Progressivism Come to Fruition

Posted on May 25, 2014 by

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President Obama, in a speech at a fundraiser this week, made the comment that ““Obviously, the nature of the Senate means that California has the same number of Senate seats as Wyoming. That puts us at a disadvantage,” (Read more: http://www.washingtontimes.com/news/2014/may/23/obama-blames-structural-design-congress-gridlock/#ixzz32diVrnJV).  Now he may have meant it simply as a fact that Democrats must deal with, but I am a bit skeptical of that explanation.  A statement such as his just seems perfectly consistent both with other laments about the “difficulty of getting things done” and hos own executive actions.  Even if Obama only meant to state a fact, the mere expression indicated a frustration with our governmental structure.  President Obama said further, “So there are some structural reasons why, despite the fact that Republican ideas are largely rejected by the public, it’s still hard for us to break through,”  He wasn’t too familiar here with public opinion, or chose to ignore it, but that isn’t the point.  Once again, Obama states that our institutional structure gets in the way of his policies.

Where does this attitude come from?  What did our Founding Fathers have to say about it?  Who is right?  Beginning back in the late 1800s, a kind of political ideology originated among the “intelligent class,” which came to be called Progressivism.  In Europe its counterparts were Modern Liberalism and Social Democracy, and all three did indeed have contact with each other through their main proponents.  The Progressives in America just couldn’t resist the urge to reform society, and not just to reform but to re-make it in their own image.  Most of them believed quite strongly that they had the answers to the current problems raised by industrialism and urbanization.  They weren’t bothered too much by traditional Christian approaches, though some used Christian theology in a liberal way to make their argument.  They were bothered by the persistent opposition to the implementation of their ideas, especially in the form of Federal and state court decisions that didn’t favor them.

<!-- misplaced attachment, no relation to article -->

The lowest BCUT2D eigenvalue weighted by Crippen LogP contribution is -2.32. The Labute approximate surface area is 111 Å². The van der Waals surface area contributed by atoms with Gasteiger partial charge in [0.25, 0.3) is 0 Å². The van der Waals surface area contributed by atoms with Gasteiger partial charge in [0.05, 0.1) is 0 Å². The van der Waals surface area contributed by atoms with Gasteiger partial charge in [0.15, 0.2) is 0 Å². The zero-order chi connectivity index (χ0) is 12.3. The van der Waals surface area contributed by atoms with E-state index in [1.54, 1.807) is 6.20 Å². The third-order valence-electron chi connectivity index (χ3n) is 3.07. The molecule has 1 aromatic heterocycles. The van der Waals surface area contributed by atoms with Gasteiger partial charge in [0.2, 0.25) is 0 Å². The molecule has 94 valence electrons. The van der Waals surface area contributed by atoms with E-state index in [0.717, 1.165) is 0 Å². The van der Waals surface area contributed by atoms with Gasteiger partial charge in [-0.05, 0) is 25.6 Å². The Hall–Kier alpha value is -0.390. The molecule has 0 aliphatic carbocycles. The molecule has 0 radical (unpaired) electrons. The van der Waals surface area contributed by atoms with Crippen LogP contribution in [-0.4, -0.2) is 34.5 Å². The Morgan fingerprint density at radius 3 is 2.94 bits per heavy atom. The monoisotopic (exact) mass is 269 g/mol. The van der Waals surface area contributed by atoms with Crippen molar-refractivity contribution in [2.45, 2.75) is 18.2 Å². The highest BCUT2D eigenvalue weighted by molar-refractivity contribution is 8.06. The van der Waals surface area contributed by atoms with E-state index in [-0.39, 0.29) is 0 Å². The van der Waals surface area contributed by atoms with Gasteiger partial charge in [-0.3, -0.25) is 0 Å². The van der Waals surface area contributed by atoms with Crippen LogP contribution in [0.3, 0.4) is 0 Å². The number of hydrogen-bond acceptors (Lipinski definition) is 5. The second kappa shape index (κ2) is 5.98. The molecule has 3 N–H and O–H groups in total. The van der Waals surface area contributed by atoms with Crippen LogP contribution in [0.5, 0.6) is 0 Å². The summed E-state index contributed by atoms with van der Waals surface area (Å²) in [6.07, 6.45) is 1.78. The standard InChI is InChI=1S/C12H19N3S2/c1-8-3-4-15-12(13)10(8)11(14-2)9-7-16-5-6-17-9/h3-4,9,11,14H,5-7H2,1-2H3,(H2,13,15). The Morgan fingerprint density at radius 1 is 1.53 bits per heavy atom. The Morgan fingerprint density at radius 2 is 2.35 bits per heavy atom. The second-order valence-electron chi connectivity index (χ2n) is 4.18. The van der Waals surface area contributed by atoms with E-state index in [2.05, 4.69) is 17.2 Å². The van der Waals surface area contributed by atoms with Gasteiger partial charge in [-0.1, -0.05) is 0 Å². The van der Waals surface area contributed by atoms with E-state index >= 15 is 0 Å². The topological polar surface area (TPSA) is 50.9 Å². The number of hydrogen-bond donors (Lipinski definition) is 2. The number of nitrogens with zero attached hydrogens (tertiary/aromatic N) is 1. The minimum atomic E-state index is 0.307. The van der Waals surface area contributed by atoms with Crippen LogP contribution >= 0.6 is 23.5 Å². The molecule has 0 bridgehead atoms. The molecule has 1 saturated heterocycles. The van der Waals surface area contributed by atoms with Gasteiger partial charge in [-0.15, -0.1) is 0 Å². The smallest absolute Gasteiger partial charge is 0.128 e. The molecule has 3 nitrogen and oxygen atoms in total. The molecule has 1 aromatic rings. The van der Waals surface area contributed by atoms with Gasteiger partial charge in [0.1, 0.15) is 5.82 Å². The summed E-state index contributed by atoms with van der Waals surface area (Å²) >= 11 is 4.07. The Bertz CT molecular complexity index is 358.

To summarize the Progressives, they believed:

1.  they were the experts in any field to be reformed–government, economics, education, etc.

2.  markets were a major cause of social problems, and ought to be significantly regulated or abolished.

3.  the United States Constitution was a obstacle to achieving policy success, and should be ignored or reinterpreted.

4.  the state, especially the Federal government, should have much greater power to deal with what they perceived as social problems.

5.  power ought to be as consolidated as possible, mainly at the Federal level, and the President should have the greatest authority of all branches of government.

6.  bureaucracy was the best way to organize all problem-solving for society–bureaucrats were experts, were unbiased, not tainted by the political process, and always acted, if well-trained, efficiently and for the public welfare.